Super subs You bring in guys and hope they can fill spots.  If they are better than expected that's a nice bonus.  Hudson put up a 1.44 ERA with some LOB luck and nailed down the bullpen.  Asdrubal Cabrera put up a .323 / .404 /.565 line that he'd never be able to do over a season  Both these guys were integral to getting the Nats keeping their WC lead and getting into the playoffs.

Things turned around soon and consistently.  After the bad start the Nats would go like 36-15 to immediately put themselves back in it by the trade deadline.  If they had stumbled at all during this time - like the 3-7 stretch right at this point or the 6-10 run near the end of the year - the Nats are around .500 and might be looking to pack it in.


AS EXPECTED

Gomes/Suzuki platoon, Dozier, Turner, Soto, Robles Eaton all hit reasonable expectations. There were flirtations with major issues at C, 2B, and CF but all held that off.  Soto being Soto again rather than taking a clear step back was key to keeping the line-up dangerous enough.

Strasburg, Corbin, Max all pitched like aces.   That's why they make the big bucks and until they give you reason to doubt them you expect this.

Sanchez didn't waver. And this is why he got paid what he did.

Nats luck in games evened out in general. The Nats had lousy luck in 1-run games, but in 3 run games were almost unbeatable. Yeah I know 1 run games are closer to .500 splits and good teams make their living in the 3-8 range. Still 22-6 in three run games is out of whack. Basically over the course of the year things evened out and the talent than was mostly healthy was able to shine enough to get them into the playoffs. 


As in any good year for any team, the Nats were luckier than unlucky.* Howie's career year countered the 1B failings.  The nearly perfect SP health (and talent that the Nats put there) and Hudson's miracle stint countered the 5th starter issues and failures of the pen when it mattered.  Rendon's MVP worthy season, the OF health, As Cab's stint along with some timely Parra hits when he first arrived, gave the Nats an extra offensive boost needed after luck swung against them early.  It wasn't a big swing in their favor but it was enough.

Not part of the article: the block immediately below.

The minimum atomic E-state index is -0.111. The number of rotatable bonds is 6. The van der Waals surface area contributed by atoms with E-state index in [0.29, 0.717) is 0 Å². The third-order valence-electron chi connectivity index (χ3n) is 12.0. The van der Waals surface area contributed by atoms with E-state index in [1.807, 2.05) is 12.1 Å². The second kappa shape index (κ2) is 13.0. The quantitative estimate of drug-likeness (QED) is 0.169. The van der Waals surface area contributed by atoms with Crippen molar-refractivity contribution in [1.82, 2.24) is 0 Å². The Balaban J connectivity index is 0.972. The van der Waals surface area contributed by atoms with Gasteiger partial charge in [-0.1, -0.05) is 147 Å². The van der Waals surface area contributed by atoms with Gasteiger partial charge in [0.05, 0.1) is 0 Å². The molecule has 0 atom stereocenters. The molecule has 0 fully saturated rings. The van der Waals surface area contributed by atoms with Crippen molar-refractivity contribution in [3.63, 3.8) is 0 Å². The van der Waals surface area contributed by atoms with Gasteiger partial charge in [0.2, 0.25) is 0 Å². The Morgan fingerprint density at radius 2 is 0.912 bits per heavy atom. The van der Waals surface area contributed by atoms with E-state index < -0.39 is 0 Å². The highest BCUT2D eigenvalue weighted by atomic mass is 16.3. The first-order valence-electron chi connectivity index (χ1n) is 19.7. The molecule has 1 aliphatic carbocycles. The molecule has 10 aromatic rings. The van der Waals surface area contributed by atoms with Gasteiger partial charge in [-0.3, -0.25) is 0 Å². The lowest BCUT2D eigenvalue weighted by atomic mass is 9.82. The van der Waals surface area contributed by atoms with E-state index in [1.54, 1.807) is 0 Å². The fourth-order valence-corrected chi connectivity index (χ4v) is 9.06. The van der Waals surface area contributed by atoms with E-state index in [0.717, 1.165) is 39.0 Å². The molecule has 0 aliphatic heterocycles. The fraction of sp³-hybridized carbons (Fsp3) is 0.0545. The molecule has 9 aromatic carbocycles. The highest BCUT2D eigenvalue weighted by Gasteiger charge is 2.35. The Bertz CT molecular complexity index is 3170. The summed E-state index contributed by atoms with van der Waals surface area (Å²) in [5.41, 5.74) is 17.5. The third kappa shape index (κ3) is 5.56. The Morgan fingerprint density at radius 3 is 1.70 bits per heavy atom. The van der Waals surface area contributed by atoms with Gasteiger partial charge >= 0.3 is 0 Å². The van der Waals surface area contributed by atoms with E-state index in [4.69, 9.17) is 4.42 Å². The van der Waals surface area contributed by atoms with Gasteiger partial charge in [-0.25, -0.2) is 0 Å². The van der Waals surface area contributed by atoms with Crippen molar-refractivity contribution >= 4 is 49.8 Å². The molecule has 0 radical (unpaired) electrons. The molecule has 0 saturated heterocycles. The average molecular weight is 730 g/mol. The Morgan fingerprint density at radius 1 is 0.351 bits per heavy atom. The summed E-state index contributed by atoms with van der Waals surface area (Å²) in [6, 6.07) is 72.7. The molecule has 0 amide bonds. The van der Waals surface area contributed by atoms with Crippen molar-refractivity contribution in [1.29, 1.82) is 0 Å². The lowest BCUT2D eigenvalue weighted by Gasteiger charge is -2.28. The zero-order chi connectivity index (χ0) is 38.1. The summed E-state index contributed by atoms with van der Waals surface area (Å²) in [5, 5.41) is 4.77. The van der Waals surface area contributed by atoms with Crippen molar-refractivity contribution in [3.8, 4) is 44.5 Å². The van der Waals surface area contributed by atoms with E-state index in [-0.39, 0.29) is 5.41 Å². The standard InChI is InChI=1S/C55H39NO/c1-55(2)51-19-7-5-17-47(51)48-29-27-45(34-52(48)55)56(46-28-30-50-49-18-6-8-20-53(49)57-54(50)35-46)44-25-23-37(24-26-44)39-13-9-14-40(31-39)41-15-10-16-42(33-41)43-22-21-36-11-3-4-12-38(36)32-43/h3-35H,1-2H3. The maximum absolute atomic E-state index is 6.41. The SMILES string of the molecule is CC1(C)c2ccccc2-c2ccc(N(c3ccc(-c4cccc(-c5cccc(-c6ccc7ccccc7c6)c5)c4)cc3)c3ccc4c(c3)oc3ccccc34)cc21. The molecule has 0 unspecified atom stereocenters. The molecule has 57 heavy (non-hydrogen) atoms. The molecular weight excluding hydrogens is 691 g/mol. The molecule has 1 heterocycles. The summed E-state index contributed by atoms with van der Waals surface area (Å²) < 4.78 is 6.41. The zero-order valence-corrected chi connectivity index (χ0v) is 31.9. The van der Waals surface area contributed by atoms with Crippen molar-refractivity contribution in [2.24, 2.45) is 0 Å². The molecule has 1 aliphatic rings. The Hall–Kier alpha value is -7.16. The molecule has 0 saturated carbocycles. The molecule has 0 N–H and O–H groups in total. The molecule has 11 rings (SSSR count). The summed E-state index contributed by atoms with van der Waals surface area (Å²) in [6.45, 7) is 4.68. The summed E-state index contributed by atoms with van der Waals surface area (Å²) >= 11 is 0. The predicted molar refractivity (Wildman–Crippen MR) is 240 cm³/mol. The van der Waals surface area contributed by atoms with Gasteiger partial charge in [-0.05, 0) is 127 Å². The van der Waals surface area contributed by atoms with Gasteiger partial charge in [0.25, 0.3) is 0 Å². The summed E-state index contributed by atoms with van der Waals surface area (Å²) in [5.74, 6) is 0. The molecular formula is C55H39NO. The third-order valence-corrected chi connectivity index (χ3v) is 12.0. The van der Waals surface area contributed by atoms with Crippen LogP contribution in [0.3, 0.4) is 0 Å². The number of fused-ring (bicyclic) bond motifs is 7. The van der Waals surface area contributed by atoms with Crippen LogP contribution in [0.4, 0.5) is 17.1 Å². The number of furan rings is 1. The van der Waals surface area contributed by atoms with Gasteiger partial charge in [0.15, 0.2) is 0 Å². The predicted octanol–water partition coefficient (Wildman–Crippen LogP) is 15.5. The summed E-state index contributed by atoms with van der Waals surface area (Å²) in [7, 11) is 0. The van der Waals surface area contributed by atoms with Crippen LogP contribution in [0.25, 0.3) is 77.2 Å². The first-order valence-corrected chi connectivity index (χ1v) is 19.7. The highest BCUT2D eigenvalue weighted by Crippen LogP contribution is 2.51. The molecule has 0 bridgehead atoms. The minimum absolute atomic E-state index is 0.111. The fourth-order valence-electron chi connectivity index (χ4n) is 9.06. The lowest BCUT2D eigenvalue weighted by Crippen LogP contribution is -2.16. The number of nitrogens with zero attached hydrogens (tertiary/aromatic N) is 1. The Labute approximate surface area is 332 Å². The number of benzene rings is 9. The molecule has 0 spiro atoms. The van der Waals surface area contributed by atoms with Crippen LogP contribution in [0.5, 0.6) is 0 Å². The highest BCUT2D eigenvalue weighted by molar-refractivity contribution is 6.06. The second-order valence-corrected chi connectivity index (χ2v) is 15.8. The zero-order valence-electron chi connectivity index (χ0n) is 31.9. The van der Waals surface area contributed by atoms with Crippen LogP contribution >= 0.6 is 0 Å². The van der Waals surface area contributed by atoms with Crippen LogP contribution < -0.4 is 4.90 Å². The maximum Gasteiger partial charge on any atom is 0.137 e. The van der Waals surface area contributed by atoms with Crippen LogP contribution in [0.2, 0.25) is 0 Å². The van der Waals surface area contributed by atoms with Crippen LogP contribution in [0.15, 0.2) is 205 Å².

*basic truth is that with 5 teams in direction competiton, and 10 more sort of, a couple teams are going to get really lucky, a couple more sort of lucky, etc. etc. Because some other good team will get lucky it's hard for a good team, unless set up to be REALLY good, to get a little unlucky and still make it through. You need luck. 

13 comments:

Jimmy said...

Can we mention Treas injury for the first month and a half and not even having a replacement level defender to play one of the most premium defensive positions on the field. Also Rendon being hurt for the two weeks hurt as well.

Anonymous said...

To echo Jimmy, I think an important factor you need to add to your lucky/unlucky analysis (which is a worthwhile framework, I think) is the timing of injuries. A team can have neutral luck on the total number of injuries over the course of the year, but timing really matters. For example, in 2018, Robles and Eaton got injured at roughly the same time, creating a big OF problem that would not have existed (or would have been much less bad) had those two injuries been spread out. And, I'd hypothesize that having Rendon, Soto, and Trea on the DL at the same time cost the team more wins than if those same injuries had been spread out.

Thinking about 2020, you rightly point out a concern about SP health and the team can certainly be lucky or unlucky in terms of how many innings the top four (and really, the top three) make over the course of the season. But another dimension of luck is when those missed IP occur and whether there are any overlaps.

And, if you're thinking about the playoffs, injury timing matters enormously. The Nats were pretty lucky in 2019 on this score, though their luck wasn't uniformly good because of Max's injuries (imagine if October Scherzer had been May Scherzer).

Jimmy said...

ANON I love your last point but it wouldn't have mattered because We never lost a game he started in.

Anonymous said...

I'm with other Anon... those early in the year the 3 DL stints, plus Dozier and Gomes (who were definitely not as expected, c'mon now) were huge factors early along with the awful pen.

The 2nd half and WS, save Max and Doo needing some R&R, were pretty lucky, the WS run was a hope and a prayer. It almost feels like net neutral on the season itself.

DezoPenguin said...

*reads article*

Yep.

Oh, if I wanted to pick nits I might point out that Rendon's 2019 wasn't all that much better than his 2017 (his offense was career-best, yes, even compared to league average instead of just counting stats, but his baserunning and defense declined), but he definitely had his career-best season and avoided any serious injury, so he definitely belongs in the "lucky" category.